Blood Meal For Cannabis
Learn to use blood meal with cannabis plants. Provide them with high amounts of nitrogen, very much needed during the vegetative stage. Find out exactly what is blood meal, how to apply it, and precautions for cannabis plants. Let's get into it.
What Exactly Is Blood Meal?
Blood meal is fertilizer full of organic nitrogen that comes from animal blood, and has been widely used for the cultivation of food for ages.
Blood meal is one of the most nitrogen rich organic amendments and contains approximately 13.25% nitrogen, 1.0% phosphorus, and 0.6% potassium. Usually depicted as NPK 13-0-0.
Since hemoglobin is the main content of blood meal, there's also a lot of iron to be found in it. More than enough iron to keep your plants feed and healthy.
Is Blood Meal A Good Organic Choice For Cannabis?
Yes. And it is perfect if you're facing a cannabis nitrogen deficiency.
However, it will not provide a balanced diet. Blood meal gives high nitrogen levels almost exclusively, which can mess your plant during flowering.
If you need a consistent, steady supply of nitrogen during the vegetative stage, definitely go for it.
Not to be confused with "bone meal" that is used for flowering due to the contribution of phosphorous.
How To Apply Blood Meal
I recommend blood meal only for those who are used to fertilizing since it can turn the soil too acidic or create nutrient burn very easily.
Be very careful if you're growing in indoors, as outdoors there's more room for error, but adding blood meal to pots can seriously damage your plants if you're not careful.
Before adding blood meal, I strongly encourage you to test your levels of pH, and to keep monitoring it after fertilizing. You don't want your soil getting too acidic.
Also, make sure to read the package instructions to see if the specific fertilizing method recommended by the brand matches your needs.
Mixing It With Water
If you have your cannabis plants in pots, you would definitely want to add the blood meal via watering, as you don't want to overdo it and the amount of soil in a pot in very limited.
- Fill a bottle to 10% of its capacity with blood meal.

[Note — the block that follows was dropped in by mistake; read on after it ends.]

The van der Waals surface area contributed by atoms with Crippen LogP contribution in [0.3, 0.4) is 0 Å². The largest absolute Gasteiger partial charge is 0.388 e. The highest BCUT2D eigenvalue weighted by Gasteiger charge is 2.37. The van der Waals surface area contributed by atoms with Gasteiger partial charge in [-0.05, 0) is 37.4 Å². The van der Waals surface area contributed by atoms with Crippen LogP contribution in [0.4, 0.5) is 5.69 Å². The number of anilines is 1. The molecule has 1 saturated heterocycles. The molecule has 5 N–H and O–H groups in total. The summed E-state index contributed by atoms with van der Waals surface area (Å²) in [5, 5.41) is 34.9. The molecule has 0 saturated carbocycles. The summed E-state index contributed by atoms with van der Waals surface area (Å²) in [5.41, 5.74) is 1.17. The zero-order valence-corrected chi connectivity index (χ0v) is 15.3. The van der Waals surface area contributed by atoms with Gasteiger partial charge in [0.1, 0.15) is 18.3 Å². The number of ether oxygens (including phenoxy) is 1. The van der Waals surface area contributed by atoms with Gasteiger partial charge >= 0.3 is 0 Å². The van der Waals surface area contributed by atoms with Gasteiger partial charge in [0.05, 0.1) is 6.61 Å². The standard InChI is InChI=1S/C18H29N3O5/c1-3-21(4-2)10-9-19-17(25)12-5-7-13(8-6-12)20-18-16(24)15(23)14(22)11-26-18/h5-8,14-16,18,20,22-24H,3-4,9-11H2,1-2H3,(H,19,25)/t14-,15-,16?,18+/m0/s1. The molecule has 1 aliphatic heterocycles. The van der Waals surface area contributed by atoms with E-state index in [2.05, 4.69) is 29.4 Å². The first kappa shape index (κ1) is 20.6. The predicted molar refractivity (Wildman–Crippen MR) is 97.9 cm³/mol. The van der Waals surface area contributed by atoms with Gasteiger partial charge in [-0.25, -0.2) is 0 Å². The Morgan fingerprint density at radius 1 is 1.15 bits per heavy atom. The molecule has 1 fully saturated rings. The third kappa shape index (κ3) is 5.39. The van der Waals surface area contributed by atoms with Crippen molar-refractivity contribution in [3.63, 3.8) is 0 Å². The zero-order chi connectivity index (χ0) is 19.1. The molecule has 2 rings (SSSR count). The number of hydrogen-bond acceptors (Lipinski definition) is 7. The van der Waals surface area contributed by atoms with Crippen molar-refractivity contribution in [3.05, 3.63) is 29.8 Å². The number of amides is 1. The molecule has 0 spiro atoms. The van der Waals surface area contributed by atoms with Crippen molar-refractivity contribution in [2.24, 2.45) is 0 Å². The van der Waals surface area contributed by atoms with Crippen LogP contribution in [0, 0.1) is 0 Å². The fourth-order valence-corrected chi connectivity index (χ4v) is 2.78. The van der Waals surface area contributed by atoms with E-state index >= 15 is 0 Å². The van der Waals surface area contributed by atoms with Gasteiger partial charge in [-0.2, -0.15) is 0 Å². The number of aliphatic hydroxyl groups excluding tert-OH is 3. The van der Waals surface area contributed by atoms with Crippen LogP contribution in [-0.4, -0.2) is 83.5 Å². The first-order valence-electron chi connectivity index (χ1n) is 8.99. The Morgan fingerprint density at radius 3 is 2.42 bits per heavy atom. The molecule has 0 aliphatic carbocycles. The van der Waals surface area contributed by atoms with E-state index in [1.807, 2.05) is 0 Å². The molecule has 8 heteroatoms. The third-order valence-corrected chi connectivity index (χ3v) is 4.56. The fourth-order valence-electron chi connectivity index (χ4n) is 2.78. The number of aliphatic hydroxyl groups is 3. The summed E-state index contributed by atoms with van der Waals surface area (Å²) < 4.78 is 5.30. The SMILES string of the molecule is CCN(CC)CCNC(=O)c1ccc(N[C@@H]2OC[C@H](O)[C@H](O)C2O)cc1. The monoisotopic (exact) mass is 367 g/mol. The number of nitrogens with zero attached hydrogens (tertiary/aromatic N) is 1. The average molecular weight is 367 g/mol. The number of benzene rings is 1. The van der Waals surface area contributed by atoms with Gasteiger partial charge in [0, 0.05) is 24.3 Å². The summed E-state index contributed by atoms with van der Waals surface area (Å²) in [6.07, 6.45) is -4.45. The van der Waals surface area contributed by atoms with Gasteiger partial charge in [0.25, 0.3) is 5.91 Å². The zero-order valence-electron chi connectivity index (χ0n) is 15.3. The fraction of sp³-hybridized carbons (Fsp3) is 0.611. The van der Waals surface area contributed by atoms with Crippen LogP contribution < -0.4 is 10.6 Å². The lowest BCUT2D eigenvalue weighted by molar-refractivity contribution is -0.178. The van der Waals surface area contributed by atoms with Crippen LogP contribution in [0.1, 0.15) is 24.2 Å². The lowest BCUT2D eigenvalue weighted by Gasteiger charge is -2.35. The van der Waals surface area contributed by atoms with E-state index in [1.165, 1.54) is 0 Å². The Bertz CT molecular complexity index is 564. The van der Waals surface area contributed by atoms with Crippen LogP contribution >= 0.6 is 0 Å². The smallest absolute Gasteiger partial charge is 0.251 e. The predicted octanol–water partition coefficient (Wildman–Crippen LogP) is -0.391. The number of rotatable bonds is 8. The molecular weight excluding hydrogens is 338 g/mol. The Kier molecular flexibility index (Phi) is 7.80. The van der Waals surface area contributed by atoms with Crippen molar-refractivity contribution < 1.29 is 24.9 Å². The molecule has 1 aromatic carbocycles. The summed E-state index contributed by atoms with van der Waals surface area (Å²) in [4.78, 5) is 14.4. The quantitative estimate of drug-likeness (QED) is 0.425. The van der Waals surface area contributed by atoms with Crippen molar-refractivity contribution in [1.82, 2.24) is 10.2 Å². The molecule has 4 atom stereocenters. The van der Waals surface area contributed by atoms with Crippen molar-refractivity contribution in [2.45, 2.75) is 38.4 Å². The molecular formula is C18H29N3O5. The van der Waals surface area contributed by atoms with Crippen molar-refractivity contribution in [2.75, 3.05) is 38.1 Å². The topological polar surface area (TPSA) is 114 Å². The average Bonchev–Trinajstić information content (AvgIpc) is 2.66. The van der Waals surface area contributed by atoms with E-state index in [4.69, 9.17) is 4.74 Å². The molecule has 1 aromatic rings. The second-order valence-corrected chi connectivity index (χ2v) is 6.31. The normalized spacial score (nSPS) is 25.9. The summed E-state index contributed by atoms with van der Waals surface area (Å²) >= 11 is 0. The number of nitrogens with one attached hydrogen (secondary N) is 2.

- Fill the rest with standing water.
- Mix well and let stand for a while.
- Mix again from time to time and open the lid to let out the gases that are created.
- Wait a day or two until there are no solids in the bottle.
- Mix the contents of the bottle again with standing water, at the rate of 1 part of solution for every 10 parts of water. (10% and 90%)
With this new double-diluted solution you can now fertilize your plants.
Adding Blood Meal To The Soil
You can mix blood meal directly into the top inches of the soil, being really careful not to hurt any root while removing the soil.
The good thing about blood meal is that you only need to add a little. It will stay on the soil for a really long time, and your cannabis plants will keep benefiting from it.
As a rule of thumb the rate of blood meal you want to use is one cup for every twenty square feet of soil.
How Often To Add Blood Meal?
When mixed with water blood meal is quick to act, I would suggest watering with it once a week as long as your plants need nitrogen. (If they're green and healthy, nitrogen is going fine!)
In soil, it will slowly break down with time. And since blood meal is water soluble it can still can act fast to correct nitrogen deficiencies. Once applied, blood meal can feed your plants for 6-8 weeks after a single application.
Precautions For Cannabis Plants
Blood meal releases nitrogen very quickly thanks to being a very thin dry powder, so please be very careful when you apply it.
Do not use it with seedlings unless you're experienced. And with more mature plants be cautious not to apply blood meal more than 2 times a week (specially on pots), otherwise you run the risk of seriously harming the root system.
Is It Safe To Use Blood In My Garden?
It's perfectly safe. As long as you're getting it from a trusted source, then the blood should come from healthy animals.
This is mostly from cattle or hog blood, and is a slaughterhouse by-product.
Blood Meal And Mad Cow
There are rumors and panic around this, but are only that, rumors. I could not find one article, study or research that correlated mad cow disease to growing cannabis or growing food, in any way.
Only that the FDA ban on use in feed for cattle and other ruminants.
Watch Out For Wild Animals Or Even Pets!
You do have to be very careful if you have animals living around (specially outdoors) as the smell of blood meal can sometimes attract wildlife or pets, and you don't want to get up and see your plants have been dug up. Specially in skunk or raccoon territory.
"If you use blood meal outside you are asking for trouble. It might never happen, but if an animal finds it they are going to dig for it. Like if you bury a sandwich under ground, and a dog walks by it will get dug up. Why take the chance?"
— User on THCFarmer
Blood meal works, but why use it outside when there are other solutions that are as effective and won't get you in trouble.
What Are The Alternatives To Add Nitrogen?
Personally I prefer to use worm castings for nitrogen. Earthworm castings are full of organic matter and microorganisms that give you great benefits on top of fertilization.
Worm castings contain essential nutrients such as nitrogen, phosphorus, and potassium, which are vital for plant growth. In addition, they also contain lower levels of iron and other micronutrients, ensuring that your plants receive a balanced and complete diet.
Unlike blood meal, worm castings are less likely to cause nutrient burn and offer a wide range of benefits, making them an excellent choice for fertilizing cannabis plants. To delve deeper into essential nutrients in cannabis growth, take a look at my guide on Essential Nutrients in Cannabis Growth.